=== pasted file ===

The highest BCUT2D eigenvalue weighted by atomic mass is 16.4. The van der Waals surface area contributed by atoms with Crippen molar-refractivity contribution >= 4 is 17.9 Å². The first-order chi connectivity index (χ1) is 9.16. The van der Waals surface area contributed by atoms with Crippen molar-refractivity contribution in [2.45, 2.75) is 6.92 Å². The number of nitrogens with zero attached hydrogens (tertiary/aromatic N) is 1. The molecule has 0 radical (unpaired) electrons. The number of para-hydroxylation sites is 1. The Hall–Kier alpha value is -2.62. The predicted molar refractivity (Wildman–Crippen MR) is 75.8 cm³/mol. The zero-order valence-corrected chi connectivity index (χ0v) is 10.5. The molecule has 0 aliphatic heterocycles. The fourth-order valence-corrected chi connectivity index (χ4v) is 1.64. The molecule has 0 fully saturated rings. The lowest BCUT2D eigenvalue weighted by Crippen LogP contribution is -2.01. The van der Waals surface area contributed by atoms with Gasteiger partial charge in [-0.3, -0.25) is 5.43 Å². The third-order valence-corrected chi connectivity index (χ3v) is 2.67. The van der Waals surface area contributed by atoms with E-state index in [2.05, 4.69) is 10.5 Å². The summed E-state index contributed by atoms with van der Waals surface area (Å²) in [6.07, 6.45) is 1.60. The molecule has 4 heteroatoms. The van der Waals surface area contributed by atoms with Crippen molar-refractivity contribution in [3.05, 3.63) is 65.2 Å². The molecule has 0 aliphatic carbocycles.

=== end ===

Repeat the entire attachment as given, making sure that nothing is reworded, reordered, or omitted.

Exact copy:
The highest BCUT2D eigenvalue weighted by atomic mass is 16.4. The van der Waals surface area contributed by atoms with Crippen molar-refractivity contribution >= 4 is 17.9 Å². The first-order chi connectivity index (χ1) is 9.16. The van der Waals surface area contributed by atoms with Crippen molar-refractivity contribution in [2.45, 2.75) is 6.92 Å². The number of nitrogens with zero attached hydrogens (tertiary/aromatic N) is 1. The molecule has 0 radical (unpaired) electrons. The number of para-hydroxylation sites is 1. The Hall–Kier alpha value is -2.62. The predicted molar refractivity (Wildman–Crippen MR) is 75.8 cm³/mol. The zero-order valence-corrected chi connectivity index (χ0v) is 10.5. The molecule has 0 aliphatic heterocycles. The fourth-order valence-corrected chi connectivity index (χ4v) is 1.64. The molecule has 0 fully saturated rings. The lowest BCUT2D eigenvalue weighted by Crippen LogP contribution is -2.01. The van der Waals surface area contributed by atoms with Gasteiger partial charge in [-0.3, -0.25) is 5.43 Å². The third-order valence-corrected chi connectivity index (χ3v) is 2.67. The van der Waals surface area contributed by atoms with E-state index in [2.05, 4.69) is 10.5 Å². The summed E-state index contributed by atoms with van der Waals surface area (Å²) in [6.07, 6.45) is 1.60. The molecule has 4 heteroatoms. The van der Waals surface area contributed by atoms with Crippen molar-refractivity contribution in [3.05, 3.63) is 65.2 Å². The molecule has 0 aliphatic carbocycles.